We humans are creatures of curiosity. It's how our brains try to make sense out of all the stuff that happens to us, particularly the unexpected and traumatic. Like The Troggs in their #1 hit cover of Chip Taylor's Wild Thing, we "...wanna know for sure...". So we ask all those "why?" questions and we ponder all those "if we only knew" moments.
I’ve spent a lot of time doing that since March of 2014.
Wondering how different things could have been if any of us had had any inkling of my husband Bill’s illness earlier than we did. I’ve rehashed every event and detail trying to tease out clues, hints, comments - anything that would have given me a sense that something was very, very wrong. In hindsight, there are some things I have questions about, but at the time I saw nothing that pointed to anything out of the ordinary and the only person who could answer those questions is now gone. I can wonder about what *might* have happened if I had known then what I know now until the cows come home, and I have, but the plain truth is I didn’t know, and there is no way I could have known exactly what we were going to be facing.
We finite human creatures don’t ever have all the answers. As the Apostle Paul wrote in his first letter to the Corinthian Christians,
“…for now we see in a mirror, dimly… now I know only in part…” I Cor. 13:12, NRSV
But after a friend’s Facebook posts and an email exchange with another friend I’m digging a little deeper. Those “if we only knew” comments often contain frustration or regret, but there is another side to this: times when, as my friend Joy puts it, “…hindsight gives us answers [we were] reluctant to see or did not understand in the moment…”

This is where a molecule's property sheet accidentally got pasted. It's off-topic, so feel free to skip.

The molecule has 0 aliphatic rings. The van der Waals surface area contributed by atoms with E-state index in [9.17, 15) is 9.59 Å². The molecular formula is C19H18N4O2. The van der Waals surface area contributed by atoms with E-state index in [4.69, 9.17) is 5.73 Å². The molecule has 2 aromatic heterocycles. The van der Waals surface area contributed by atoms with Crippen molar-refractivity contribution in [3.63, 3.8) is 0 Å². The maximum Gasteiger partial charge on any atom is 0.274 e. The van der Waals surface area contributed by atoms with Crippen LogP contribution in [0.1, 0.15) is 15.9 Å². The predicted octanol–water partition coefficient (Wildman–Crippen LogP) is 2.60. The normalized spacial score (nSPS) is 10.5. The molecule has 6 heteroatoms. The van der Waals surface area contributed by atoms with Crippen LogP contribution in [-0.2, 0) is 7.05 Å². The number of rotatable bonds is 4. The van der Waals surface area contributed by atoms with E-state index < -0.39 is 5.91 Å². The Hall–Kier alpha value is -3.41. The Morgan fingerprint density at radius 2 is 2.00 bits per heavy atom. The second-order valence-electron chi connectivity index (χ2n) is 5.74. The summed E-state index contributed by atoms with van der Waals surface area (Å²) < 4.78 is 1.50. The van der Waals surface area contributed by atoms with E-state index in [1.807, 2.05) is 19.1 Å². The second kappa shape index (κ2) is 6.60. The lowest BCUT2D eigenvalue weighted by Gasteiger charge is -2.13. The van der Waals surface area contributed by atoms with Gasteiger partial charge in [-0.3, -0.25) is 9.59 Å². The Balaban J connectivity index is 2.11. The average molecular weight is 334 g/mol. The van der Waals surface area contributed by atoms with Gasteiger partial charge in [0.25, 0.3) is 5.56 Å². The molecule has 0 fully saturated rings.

In January of 2014 our family vacationed at Disney World. We were spread all over the US by then, and the last time we’d all been together was in 2012 for my father’s funeral. We missed each other so much we started talking intentionally about how to connect more often and Bill and our son Matt hit on the idea of a family reunion at Disney World. With nine people in three states, five different employers, and three separate school systems’ policies to juggle, it took an entire year to plan and execute. We had no idea why at the time, (and we were well aware of how pretentious saying we “had” to go to Disney World sounded) but Bill and I were both convinced that no matter how hard it was to get this put together, it was non-negotiable; something we absolutely had to do. We got it all arranged, we went, (bad weather, cold and flu season, and a summons for jury duty notwithstanding), and it was perfect. And just a month after we got home, we received Bill’s stunning brain cancer diagnosis. In hindsight it was clear why we had to go.
As I continued to ponder my “if we only knew” moments over the course of this week, I noticed something else. Even when those musings did not provide all (or any of) the “answers” I wanted, there was still value there. Examining each situation, my reactions, and how my life evolved from that point forward has been extremely instructional in helping me discern and confirm what my core beliefs are and what is most important to me, and that has provided me with the impetus to live, not just exist; to embrace and not withdraw; to engage life with passion and authenticity, not just go through the motions; to be intentional about spending my time and emotional energy on what truly matters. I don’t sit around waiting for a tomorrow that might never come.
This is my take, told through the lens of my personal experience. Your mileage may vary. “…Just my opinion,” as Dennis Miller always said, “…I could be wrong…” but I firmly believe that in telling our stories and sharing our lives with one another there is opportunity for healing and understanding and growth.
May it be so for you this day. May your ponderings and your sharing be filled with wisdom and grace and infused with the Holy.